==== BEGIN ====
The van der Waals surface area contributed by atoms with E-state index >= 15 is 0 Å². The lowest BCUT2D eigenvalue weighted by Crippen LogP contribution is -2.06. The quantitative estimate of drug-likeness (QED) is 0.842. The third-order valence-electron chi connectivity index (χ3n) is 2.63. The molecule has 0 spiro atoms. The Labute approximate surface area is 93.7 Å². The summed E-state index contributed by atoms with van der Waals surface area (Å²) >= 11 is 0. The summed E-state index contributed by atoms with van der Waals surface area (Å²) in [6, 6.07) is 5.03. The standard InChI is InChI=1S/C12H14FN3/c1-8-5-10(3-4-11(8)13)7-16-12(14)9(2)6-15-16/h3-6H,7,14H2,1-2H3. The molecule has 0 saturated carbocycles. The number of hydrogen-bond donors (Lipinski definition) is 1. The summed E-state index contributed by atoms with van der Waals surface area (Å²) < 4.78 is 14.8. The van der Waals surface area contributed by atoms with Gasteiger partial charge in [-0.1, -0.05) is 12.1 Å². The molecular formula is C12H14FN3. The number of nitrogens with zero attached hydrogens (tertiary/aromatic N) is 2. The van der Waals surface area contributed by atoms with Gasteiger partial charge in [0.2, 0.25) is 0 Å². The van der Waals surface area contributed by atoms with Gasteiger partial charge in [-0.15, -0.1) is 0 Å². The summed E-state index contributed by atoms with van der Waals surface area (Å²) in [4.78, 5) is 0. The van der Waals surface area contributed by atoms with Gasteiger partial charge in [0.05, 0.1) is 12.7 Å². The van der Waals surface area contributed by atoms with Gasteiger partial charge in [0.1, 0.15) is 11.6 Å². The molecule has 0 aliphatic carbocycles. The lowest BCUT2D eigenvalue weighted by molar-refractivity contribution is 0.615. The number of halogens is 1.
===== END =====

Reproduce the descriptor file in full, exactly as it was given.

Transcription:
The van der Waals surface area contributed by atoms with E-state index >= 15 is 0 Å². The lowest BCUT2D eigenvalue weighted by Crippen LogP contribution is -2.06. The quantitative estimate of drug-likeness (QED) is 0.842. The third-order valence-electron chi connectivity index (χ3n) is 2.63. The molecule has 0 spiro atoms. The Labute approximate surface area is 93.7 Å². The summed E-state index contributed by atoms with van der Waals surface area (Å²) >= 11 is 0. The summed E-state index contributed by atoms with van der Waals surface area (Å²) in [6, 6.07) is 5.03. The standard InChI is InChI=1S/C12H14FN3/c1-8-5-10(3-4-11(8)13)7-16-12(14)9(2)6-15-16/h3-6H,7,14H2,1-2H3. The molecule has 0 saturated carbocycles. The number of hydrogen-bond donors (Lipinski definition) is 1. The summed E-state index contributed by atoms with van der Waals surface area (Å²) < 4.78 is 14.8. The van der Waals surface area contributed by atoms with Gasteiger partial charge in [-0.1, -0.05) is 12.1 Å². The molecular formula is C12H14FN3. The number of nitrogens with zero attached hydrogens (tertiary/aromatic N) is 2. The van der Waals surface area contributed by atoms with Gasteiger partial charge in [0.2, 0.25) is 0 Å². The van der Waals surface area contributed by atoms with Gasteiger partial charge in [-0.15, -0.1) is 0 Å². The summed E-state index contributed by atoms with van der Waals surface area (Å²) in [4.78, 5) is 0. The van der Waals surface area contributed by atoms with Gasteiger partial charge in [0.05, 0.1) is 12.7 Å². The van der Waals surface area contributed by atoms with Gasteiger partial charge in [0.1, 0.15) is 11.6 Å². The molecule has 0 aliphatic carbocycles. The lowest BCUT2D eigenvalue weighted by molar-refractivity contribution is 0.615. The number of halogens is 1.